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Tuesday, December 13, 2011

Chatomat - Dumb Name, Great Restaurant



If you have to ask "Who knows what a Chatomat is?!" as Le Fooding Guide recently did while naming said restaurant the "Meilleure Table" of 2011, chances are you've got a dumb name on your hands - almost as dumb (or presumptuous) as claiming to know what is the 'best table' in a city with more than 40,000 restaurants (see 'Paris'). No, it's not a distributor of 'chats' (cats), nor is it a Facebook or Twitter competitor. Paris Update's Grégory Picard suggests the name is 'a punning response to Chateaubriand,' the terrific Parisian restaurant that I have often lauded at this site. If so, I don't get the pun, but who cares anyway? I can't put it any more succinctly than Le Fooding, that 'one thing's for sure, it's a damn good restaurant.'

A short walk from the Menilmontant metro stop and just around the corner from the little bistrot La Boulangerie, which I wrote about a couple months ago, on a street that is oh so typically Paris - how did the Woodman miss it as a locale for Midnight in Paris? - Chatomat is a diminutive spot that seats no more than 24. Tiny, in the sense that you'll have difficulty discerning the ongoing conversation at your table from the one next to you - speaking of oh so Paris - but comfortable enough not to let that detract from the understated, joyful dishes brought to your table. Co. and I arrived at 8 p.m. on the dot and had our choice of tables, selecting one in the back against the wall that allowed Co. to keep tabs on the efficient goings-on in the kitchen, helmed by Alice Di Cagno and Victor Gaillard, a multicultural coupling that brings a fusion of flavors to the meal.

If you are a regular reader, you know how I am a sucker for the little things - a finely appointed 'amuse bouche' offered before placing one's order goes a long way to endearing me as a loyal patron. Well, Chatomat has this one down pat, with a pair of succulent oysters and toast appearing before us, a fine omen of things to come.



The well-balanced (whites and reds) and fairly-priced wine list made for a difficult choice, but I was satisfied with our Saint Nicolas de Bourgueil, Domaine Du Mortier (32€). The food carte is sparse, with 3 options for each course, and no 'menu' offered. A no-brainer for Co., as she went with the pan-fried foie gras, which turned out to be very special indeed (12€). I glommed onto the salmon dish: saumon fumé mi-cuit/velouté de fèvettes/clémentine (10€). This dish worked well without setting off fireworks, yet with each component nicely complementing the other. I wasn't so bleary-eyed from the wine yet as the photo suggests - does anyone want to buy a nice ASUS smartphone with a lousy camera?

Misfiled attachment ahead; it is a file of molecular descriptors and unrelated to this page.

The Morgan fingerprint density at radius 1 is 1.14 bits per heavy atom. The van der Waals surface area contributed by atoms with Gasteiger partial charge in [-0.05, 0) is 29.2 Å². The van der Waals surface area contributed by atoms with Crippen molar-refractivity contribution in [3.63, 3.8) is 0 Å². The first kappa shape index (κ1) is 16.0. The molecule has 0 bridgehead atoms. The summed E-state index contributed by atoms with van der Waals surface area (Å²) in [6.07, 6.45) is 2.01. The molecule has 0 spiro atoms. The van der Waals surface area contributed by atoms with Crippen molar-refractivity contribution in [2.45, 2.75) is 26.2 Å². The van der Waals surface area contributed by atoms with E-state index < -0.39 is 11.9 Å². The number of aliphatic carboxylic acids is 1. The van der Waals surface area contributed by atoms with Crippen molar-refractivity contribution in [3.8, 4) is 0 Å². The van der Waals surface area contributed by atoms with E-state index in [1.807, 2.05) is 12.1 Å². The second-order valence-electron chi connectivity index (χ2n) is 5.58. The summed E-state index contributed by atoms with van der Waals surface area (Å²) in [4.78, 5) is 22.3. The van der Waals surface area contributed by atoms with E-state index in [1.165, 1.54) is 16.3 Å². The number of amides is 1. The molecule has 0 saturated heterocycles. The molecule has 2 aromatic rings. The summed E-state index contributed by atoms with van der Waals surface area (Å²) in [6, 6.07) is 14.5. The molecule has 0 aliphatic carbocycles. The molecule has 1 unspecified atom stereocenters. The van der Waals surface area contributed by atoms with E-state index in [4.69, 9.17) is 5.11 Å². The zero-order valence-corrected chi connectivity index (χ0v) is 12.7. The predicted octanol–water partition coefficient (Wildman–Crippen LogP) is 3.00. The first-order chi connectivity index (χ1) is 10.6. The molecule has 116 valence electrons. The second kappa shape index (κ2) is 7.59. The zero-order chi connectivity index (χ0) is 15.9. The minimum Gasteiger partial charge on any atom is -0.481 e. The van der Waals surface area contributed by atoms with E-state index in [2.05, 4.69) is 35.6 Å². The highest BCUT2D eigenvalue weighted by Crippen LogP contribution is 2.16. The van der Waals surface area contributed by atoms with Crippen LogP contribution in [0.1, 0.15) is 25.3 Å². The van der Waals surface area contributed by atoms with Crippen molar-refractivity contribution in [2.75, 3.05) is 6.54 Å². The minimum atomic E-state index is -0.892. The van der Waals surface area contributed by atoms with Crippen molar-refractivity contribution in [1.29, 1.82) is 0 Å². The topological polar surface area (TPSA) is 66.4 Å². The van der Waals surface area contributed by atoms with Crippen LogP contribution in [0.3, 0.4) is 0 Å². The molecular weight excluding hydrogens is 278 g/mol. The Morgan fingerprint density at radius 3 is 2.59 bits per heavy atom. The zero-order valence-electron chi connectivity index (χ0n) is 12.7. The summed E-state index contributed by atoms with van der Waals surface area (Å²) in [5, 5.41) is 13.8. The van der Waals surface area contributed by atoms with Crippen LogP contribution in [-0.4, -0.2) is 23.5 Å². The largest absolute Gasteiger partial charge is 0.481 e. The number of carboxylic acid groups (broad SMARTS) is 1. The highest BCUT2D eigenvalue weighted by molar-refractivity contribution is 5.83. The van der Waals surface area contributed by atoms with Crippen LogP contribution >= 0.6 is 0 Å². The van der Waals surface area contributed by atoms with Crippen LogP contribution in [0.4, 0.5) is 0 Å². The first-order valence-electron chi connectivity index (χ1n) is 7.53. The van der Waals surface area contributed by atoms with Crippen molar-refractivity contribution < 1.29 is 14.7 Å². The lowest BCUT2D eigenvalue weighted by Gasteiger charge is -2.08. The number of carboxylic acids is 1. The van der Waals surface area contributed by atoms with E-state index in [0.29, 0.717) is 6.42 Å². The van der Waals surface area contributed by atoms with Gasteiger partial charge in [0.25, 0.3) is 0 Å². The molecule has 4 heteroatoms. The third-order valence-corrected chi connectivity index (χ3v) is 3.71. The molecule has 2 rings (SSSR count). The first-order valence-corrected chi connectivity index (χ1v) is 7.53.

For the main course, Co. went with the bar (sea bass) with round rice and leeks(18€) and I opted for the volaille fermier (20€)- both turned out to be delicate and creative surprises, the fish enhanced in part by jus de betterave, and the chicken structured in two facons with creamy semoule. Forget my smartphone, here are some more accomplished images of Chatomat offerings from Google images:











We split a dish of two slabs of tart and excellent Comté cheese served with quince confeture and raisin toast (10€), and thankfully, there was still some Bourgueil left to wash it down. The desserts did not disappoint - a pain perdu (8€)and a mousse chocolat (6€). As is wont to happen - maybe it's me - my dessert - the mousse - started off slow, but I figured it out by the end and wanted more. What we got, eschewing a post-meal cafe for a change, were two tiny lemon tarts, another freebie that iced it for me.

So there you have it. Two three-course meals, cheese, and wine clocked in at a reasonable 116€. There appears to be good reason a lot of folks are chatting about Chatomat. It doesn't go out of its way to 'wow' you - there is nothing ostentatious about the the food, decor, or service - but that understated approach goes a long way to charm.

CHATOMAT
6 rue Victor Letalle
Paris 20
tel. 01 47 97 25 77
no website

Note: there's a hot little nightspot a couple doors down from Chatomat, Le Feline, perhaps a noise nuisance for Chatomat's owners, but the throng outside simply adds to the ambiance of the setting.

2 comments:

osushi japanes restaurant said...

Every culture is having its own great cuisine so a foody like me if wants to explore then definitely i will be looking for a fusion that can rock. Yes this is all about food so i am very much particular.thank you for a satisfactory exploration.Restaurant Coolangatta

boulevardsg said...

Chatomat dumb name is a great restaurant. Very useful post

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